March 21st, 2019

Leader says Alberta Party is middle-of-road alternative


By Lethbridge Herald on March 14, 2019.

Alberta Party leader Stephen Mandel discusses his plans, during a one-on-one sit-down interview at the Lethbridge Herald Thursday morning, for the upcoming 2019 provincial election. Herald photo by Nick Kuhl @NKuhlHerald

Dave Mabell
Lethbridge Herald
dmabell@lethbridgeherald.com
The Alberta Party will be contesting all 87 seats in this spring’s election.
And it’s aiming to win at least 45, says leader Stephen Mandel.
While the left-leaning New Democrats and the right-wing United Conservatives ramp up the rhetoric, he says Alberta voters want a middle-of-the-road government that will diversify the economy and trigger new jobs.
“We believe you can feed your family and keep your rights” with a moderate government in office, he said during a stop Thursday in Lethbridge.
Mandel, a former mayor of Edmonton, was meeting voters and potential candidates across southern Alberta. The party has nominated educator Zac Rhodenizer in Lethbridge West, he said, and an East candidate will be named shortly.
Southern Albertans he’s talked to aren’t excited about either of the dominant parties, he said. They have found their local MLAs are “not accessible.” And they dislike the carbon tax.
The governing New Democrats have not been able to diversify Alberta’s economy significantly, he said, because they don’t understand business. But Mandel said Albertans are wary of the alternatives being proposed by the United Conservatives and leader Jason Kenney, potentially affecting many of the advances Albertans have seen in recent years.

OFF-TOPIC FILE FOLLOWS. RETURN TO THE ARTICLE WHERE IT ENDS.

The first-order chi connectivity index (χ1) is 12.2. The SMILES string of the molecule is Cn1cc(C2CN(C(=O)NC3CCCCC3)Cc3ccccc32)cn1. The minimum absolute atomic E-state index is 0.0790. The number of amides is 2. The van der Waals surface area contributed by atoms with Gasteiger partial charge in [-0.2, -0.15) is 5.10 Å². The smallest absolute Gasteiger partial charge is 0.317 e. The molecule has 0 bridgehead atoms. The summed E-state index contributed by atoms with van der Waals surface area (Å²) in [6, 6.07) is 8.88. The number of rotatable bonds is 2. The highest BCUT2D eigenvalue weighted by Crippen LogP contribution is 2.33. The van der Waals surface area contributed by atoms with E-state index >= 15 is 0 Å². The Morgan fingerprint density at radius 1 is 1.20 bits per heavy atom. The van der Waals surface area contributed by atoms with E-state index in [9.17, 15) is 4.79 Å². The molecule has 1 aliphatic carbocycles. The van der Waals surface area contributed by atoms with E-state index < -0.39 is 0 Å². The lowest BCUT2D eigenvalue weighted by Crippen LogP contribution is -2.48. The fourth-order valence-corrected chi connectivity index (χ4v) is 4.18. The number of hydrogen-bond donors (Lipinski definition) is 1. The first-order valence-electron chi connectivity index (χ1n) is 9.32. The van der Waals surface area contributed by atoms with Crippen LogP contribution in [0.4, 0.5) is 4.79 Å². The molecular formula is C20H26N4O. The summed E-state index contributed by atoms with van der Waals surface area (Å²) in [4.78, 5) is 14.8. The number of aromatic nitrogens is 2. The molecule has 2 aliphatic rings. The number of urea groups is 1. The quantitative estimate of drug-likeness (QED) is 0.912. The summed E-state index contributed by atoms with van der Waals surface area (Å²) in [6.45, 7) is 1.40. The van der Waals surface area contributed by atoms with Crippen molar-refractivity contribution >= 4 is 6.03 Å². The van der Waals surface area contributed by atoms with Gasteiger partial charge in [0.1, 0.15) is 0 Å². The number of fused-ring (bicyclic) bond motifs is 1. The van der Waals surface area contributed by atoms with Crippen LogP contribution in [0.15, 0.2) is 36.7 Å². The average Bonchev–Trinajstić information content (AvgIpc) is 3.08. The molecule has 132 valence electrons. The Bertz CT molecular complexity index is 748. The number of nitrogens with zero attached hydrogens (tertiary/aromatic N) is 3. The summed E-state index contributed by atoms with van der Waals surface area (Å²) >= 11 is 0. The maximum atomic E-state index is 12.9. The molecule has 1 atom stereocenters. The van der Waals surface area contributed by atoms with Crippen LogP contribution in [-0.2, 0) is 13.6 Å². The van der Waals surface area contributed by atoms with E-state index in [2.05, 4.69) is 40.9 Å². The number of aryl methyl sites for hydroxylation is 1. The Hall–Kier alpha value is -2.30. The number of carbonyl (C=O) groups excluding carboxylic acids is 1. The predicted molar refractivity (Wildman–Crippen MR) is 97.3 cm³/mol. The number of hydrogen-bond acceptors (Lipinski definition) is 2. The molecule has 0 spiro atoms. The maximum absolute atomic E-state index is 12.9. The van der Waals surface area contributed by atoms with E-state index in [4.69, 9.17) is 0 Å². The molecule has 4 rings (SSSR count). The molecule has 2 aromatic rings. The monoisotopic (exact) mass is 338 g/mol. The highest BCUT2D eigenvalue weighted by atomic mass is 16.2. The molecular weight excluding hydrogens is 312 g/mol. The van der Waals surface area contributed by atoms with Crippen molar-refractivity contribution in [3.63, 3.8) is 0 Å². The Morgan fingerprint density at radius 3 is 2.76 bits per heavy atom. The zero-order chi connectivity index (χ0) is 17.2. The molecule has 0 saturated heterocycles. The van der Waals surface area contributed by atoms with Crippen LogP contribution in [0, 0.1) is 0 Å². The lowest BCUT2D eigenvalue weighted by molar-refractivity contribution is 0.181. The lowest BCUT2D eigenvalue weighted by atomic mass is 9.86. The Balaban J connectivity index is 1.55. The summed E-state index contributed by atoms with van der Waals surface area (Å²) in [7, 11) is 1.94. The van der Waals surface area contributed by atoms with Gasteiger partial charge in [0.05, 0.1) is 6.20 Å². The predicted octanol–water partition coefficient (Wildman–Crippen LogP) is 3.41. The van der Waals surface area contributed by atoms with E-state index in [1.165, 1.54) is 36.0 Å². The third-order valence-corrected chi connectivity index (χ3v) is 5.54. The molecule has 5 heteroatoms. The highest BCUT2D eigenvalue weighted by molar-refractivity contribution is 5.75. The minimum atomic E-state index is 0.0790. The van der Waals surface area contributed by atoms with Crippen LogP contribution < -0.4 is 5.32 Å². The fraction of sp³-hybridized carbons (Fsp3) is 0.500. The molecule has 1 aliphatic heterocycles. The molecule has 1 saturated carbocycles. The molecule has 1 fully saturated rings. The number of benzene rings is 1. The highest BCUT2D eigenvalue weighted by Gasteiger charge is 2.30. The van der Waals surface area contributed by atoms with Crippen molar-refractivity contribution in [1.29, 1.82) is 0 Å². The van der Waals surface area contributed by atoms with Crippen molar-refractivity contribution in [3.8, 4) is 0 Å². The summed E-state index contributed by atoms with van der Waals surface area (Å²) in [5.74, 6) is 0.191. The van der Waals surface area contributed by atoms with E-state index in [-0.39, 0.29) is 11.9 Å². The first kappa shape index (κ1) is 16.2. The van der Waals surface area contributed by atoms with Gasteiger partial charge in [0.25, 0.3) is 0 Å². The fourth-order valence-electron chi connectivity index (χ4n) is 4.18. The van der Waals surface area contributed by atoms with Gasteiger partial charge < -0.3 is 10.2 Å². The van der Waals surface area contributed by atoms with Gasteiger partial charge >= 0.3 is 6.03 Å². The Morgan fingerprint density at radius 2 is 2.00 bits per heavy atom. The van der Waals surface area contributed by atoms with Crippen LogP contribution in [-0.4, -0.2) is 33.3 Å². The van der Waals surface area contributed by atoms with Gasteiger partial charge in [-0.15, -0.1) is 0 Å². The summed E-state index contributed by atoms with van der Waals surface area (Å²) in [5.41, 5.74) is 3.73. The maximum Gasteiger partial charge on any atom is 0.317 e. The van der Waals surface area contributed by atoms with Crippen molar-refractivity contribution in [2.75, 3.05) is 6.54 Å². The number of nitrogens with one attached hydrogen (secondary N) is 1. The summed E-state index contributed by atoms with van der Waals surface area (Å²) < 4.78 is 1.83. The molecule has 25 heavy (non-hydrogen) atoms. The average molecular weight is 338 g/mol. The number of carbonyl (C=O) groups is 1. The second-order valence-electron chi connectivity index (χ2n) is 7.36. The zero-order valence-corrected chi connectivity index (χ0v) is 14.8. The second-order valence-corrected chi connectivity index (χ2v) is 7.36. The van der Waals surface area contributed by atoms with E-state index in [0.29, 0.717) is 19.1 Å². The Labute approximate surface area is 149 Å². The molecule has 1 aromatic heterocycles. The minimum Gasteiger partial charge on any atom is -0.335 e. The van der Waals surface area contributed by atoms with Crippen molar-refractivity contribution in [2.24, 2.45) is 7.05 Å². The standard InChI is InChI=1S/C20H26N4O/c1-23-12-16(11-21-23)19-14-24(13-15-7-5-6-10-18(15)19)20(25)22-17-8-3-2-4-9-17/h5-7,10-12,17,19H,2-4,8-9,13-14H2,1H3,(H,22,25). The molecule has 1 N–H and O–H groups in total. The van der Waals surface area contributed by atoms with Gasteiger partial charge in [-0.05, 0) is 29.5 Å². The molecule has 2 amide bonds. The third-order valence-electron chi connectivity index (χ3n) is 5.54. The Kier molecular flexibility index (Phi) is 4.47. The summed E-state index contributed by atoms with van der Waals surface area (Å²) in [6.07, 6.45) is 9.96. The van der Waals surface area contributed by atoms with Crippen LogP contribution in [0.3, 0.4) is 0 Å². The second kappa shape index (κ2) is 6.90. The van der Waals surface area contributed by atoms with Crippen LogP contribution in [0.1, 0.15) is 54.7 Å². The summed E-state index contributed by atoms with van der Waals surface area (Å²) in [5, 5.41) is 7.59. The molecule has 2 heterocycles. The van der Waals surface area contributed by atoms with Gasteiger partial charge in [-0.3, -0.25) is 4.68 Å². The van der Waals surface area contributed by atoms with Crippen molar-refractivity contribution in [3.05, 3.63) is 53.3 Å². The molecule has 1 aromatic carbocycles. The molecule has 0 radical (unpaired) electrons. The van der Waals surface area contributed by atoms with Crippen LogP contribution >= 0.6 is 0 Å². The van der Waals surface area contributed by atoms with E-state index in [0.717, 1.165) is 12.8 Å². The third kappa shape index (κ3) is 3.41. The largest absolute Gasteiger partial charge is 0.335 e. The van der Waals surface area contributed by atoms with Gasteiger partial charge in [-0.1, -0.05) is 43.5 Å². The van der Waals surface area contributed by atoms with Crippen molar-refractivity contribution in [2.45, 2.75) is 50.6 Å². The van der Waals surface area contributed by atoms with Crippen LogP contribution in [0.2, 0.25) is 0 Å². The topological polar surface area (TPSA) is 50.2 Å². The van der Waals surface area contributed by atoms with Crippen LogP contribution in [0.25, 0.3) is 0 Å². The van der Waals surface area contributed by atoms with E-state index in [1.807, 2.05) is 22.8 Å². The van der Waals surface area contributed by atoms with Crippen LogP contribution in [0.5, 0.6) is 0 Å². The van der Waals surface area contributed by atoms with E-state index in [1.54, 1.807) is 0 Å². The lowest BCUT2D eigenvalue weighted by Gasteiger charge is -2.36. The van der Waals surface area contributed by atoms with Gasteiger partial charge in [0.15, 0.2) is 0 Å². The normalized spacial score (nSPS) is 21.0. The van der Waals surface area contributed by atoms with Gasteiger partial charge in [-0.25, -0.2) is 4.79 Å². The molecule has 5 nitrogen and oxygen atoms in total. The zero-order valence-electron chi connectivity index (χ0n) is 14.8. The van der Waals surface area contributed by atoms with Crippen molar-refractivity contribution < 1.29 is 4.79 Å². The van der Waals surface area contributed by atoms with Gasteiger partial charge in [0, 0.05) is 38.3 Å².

“The UCP would see us go back 25 years.”
Albertans want to protect the rights of women and minorities, he said, to keep improving their health-care system and to put a priority on increased educational opportunities for the next generation.
Alberta has proportionally fewer students in post-secondary education than most other provinces, Mandel said. To support programs that diversity the economy, Alberta must pay for more “seats” in its universities and colleges, and help residents of remote parts of the province access the courses they need.
To pay for that education, he added, young people deserve to be paid at least $15 per hour, no matter what their job is. The Alberta Party would oppose any rollbacks.
“That ship has sailed.”
Mandel advocates greater local decision-making in the province’s health-care system. But Alberta must also invest in new hospitals and care facilities.
“Red Deer needs a new hospital,” while medical officials here and Red Deer are speaking out for essential cardiac facilities right away.
On another health issue, Mandel said most Albertans are “strongly supportive” of his call for compulsory immunization for school children.
“We need to work with parents who are against it,” reminding them of the dangers childhood illnesses facing their children and others.
As leader, Mandel said, he would allow “free votes” to his caucus members — and stand ready to accept positive recommendations on an issue from other political parties. He cited a private member’s bill protecting students in Gay Straight Alliances, which he said should have received all-party support during the final term of the former Progressive Conservatives.
Mandel suggested it’s questions like minority students and women’s rights that make Albertans uneasy about Kenney’s ideology, along with his plans to take the axe to education and health care.
It’s budget cuts like those that have earned Kenney so much support from big business interests, he observed.
“With all that money from the car dealers, he owes something.”
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